Friday, April 5, 2013



May, 2005

Driving by that first vernal forsythia,
I know I should be on foot for the full rush of this much gold.
Blazing like the fiery peak of love’s first impression,
It shines saffron against a western periwinkle springtime sky.

I regret having none of my own, and vow to set one in before the planting season ends in summer’s inferno blast.

But on the way out and back I am busy, and I remember, too, the quiet green that takes over in two weeks’ time, sooner if we get those winds ―warm Chinook or frigid Sirocco,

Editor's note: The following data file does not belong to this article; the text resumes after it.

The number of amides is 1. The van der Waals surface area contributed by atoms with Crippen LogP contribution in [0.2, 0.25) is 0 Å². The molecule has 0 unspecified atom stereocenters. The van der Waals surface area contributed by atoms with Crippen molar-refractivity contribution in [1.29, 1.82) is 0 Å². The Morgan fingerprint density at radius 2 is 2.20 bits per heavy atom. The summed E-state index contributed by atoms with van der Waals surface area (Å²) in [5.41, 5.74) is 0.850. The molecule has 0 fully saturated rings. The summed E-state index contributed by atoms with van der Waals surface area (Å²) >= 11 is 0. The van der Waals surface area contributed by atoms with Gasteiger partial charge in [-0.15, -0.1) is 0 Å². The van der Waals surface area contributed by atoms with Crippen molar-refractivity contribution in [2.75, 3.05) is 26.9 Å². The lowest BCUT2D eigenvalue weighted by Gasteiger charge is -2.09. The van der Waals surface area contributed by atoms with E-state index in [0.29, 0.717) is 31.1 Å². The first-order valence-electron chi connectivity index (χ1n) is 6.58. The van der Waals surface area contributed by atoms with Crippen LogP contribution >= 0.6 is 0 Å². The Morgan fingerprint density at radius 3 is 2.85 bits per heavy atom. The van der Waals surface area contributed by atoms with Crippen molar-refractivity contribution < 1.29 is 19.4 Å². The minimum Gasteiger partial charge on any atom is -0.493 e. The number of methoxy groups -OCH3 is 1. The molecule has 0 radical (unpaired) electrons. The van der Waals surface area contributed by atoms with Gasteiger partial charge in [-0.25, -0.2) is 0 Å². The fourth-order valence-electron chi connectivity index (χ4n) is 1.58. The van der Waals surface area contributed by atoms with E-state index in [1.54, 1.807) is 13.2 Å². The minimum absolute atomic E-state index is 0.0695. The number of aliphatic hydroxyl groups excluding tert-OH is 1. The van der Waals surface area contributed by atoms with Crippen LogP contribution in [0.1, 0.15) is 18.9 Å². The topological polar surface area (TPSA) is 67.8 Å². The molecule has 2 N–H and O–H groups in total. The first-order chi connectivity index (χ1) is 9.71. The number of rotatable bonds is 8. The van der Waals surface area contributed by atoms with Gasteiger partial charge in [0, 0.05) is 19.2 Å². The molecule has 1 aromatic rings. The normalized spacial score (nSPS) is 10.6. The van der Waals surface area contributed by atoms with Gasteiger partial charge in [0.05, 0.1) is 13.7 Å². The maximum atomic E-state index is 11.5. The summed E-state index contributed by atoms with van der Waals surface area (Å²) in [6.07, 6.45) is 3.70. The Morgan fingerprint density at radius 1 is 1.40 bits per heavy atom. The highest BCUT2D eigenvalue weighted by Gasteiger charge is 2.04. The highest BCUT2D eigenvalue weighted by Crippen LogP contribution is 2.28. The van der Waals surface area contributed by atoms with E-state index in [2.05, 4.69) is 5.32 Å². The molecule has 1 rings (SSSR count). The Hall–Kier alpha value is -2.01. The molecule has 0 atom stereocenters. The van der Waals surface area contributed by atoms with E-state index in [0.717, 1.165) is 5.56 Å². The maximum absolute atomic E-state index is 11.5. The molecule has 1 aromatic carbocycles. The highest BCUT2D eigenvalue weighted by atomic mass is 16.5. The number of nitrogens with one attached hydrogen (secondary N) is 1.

Or a hold-over winter storm prematurely tumbles these luscious petals that cannot bear the wet weight of inhospitable snow.

I recall, as well, the comfortable quiet unremarkable verdure that lasts all summer
And into autumn,
Like love worn dull with the passage of too much time and too many quarrels.
And I decide, once again, to pass them up and wait instead for awesome clusters of the purest yellow to surprise me with their intense glory as I ride past my neighbor’s homestead, come next April.